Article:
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Source link: http://archive.mises.org/3757/supremes-right-on-kelo/

Supremes Right on ‘Kelo’

June 28, 2005 by

Actual libertarian legal scholarship: N. Stephan Kinsella on “A Libertarian Defense of ‘Kelo’ and Limited Federal Power.”

{ 24 comments }

tz June 28, 2005 at 9:36 am

He is correct that the minority got it right for the wrong reasons, but they may not have enumerated every reason.

I don’t know if I remember a dissent that began “We have no jurisdiction, but…”.

If the Supreme Court didn’t think it had jurisdiction, it would not have taken the case. It does this capriciously, as some states rights are occasionally outside of its expansionist crosshairs, or it would be inconvienient.

I also suspect that neither side argued jurisdiction. If the defense doesn’t say the Supreme Court doesn’t have jurisdiction, the justices aren’t likely to address it.

On my blog, I just posted that I’m not even bothering to describe the recent spate of decisions, nor would I insult Asses by the comparison.

In one sense, the very fact of writing any article commenting on the court is giving it more respect than it really deserves. I doubt there were very many articles saying various capricious dictators were doing the right things for the wrong reasons on the rare occasions it happened.

hz June 28, 2005 at 9:46 am

one reason to prefer ‘public’ use takings versus ‘private’ use takings is that (historically, anyway) the set of projects that fall under a ‘public’ use is much smaller than the set of projects that might be a ‘private’ use. Clearly there are fewer schools than office parks and strip malls, &c.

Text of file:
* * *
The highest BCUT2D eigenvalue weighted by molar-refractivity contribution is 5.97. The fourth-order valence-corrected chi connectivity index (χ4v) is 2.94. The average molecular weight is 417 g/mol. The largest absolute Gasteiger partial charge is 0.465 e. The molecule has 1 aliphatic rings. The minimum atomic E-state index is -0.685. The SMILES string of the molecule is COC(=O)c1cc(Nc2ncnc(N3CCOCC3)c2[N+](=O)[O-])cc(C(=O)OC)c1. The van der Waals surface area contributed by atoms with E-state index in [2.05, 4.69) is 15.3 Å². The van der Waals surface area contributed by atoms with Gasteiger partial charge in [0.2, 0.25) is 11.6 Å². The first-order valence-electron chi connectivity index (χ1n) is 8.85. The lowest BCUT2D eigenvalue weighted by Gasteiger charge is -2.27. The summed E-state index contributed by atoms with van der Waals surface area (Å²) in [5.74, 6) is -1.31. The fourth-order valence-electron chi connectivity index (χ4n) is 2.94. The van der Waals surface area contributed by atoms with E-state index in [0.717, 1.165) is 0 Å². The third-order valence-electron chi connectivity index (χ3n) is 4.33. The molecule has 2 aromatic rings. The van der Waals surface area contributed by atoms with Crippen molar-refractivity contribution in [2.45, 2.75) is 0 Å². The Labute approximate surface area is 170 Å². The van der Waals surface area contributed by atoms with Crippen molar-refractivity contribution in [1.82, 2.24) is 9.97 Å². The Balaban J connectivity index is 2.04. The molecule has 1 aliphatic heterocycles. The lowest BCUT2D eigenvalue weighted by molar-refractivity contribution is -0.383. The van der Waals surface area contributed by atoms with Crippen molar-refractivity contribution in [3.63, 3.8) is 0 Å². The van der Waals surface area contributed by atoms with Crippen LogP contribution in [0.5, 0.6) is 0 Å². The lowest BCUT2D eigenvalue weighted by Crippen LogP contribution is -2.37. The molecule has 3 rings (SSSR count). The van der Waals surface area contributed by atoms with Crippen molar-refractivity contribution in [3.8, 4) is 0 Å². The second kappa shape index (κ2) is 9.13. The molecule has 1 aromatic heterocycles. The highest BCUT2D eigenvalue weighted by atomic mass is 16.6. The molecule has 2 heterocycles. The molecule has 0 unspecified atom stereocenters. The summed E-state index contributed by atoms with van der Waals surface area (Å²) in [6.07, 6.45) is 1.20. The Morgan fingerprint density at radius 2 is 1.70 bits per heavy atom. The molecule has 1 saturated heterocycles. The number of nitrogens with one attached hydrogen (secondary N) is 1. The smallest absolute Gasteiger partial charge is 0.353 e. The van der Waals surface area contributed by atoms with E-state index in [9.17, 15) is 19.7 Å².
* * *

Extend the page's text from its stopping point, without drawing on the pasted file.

mikey June 28, 2005 at 12:18 pm

If I understand this article correctly, your constitution exists only to limit the power of your federal government.What is there to stop state government from enacting all kinds of authoritarian laws?

Manuel Lora June 28, 2005 at 12:33 pm

Mikey: I think that internal political conflict between the parties is one of the reasons. I will accept that every state has increased its level of authoritarianism over the years. However, the federal government, which is constitutionally more limited than states’ governments, has grown larger and faster. If anything, the growth of the feds has increased the rate of statism among the states (by a federal homogenization). Also, states have their own constitutions, so that could have also helped slow down the authoritarianism.

Curt Howland June 28, 2005 at 12:39 pm

Mikey, you’re absolutely correct. Indeed such things did happen in the early days of America. States found that in order to compete with each other for trade and investment, they had to “liberalize” in the Austrian sense of the term. Protectionist trade barriers, for instance, caused trade to simply take a different route. The benefits of what is now called the “Laffer Curve” were well known.

The stated intent of the Constitution’s “Interstate Commerce Clause” was to make certain that no state erected barriers to people doing business with any other state, thus ensuring this competition.

However, one of the very real reasons for the institution of the Constitution over the Articles of Confederation is that there were vested interests who WANTED to prevent states from competing in the area of international trade.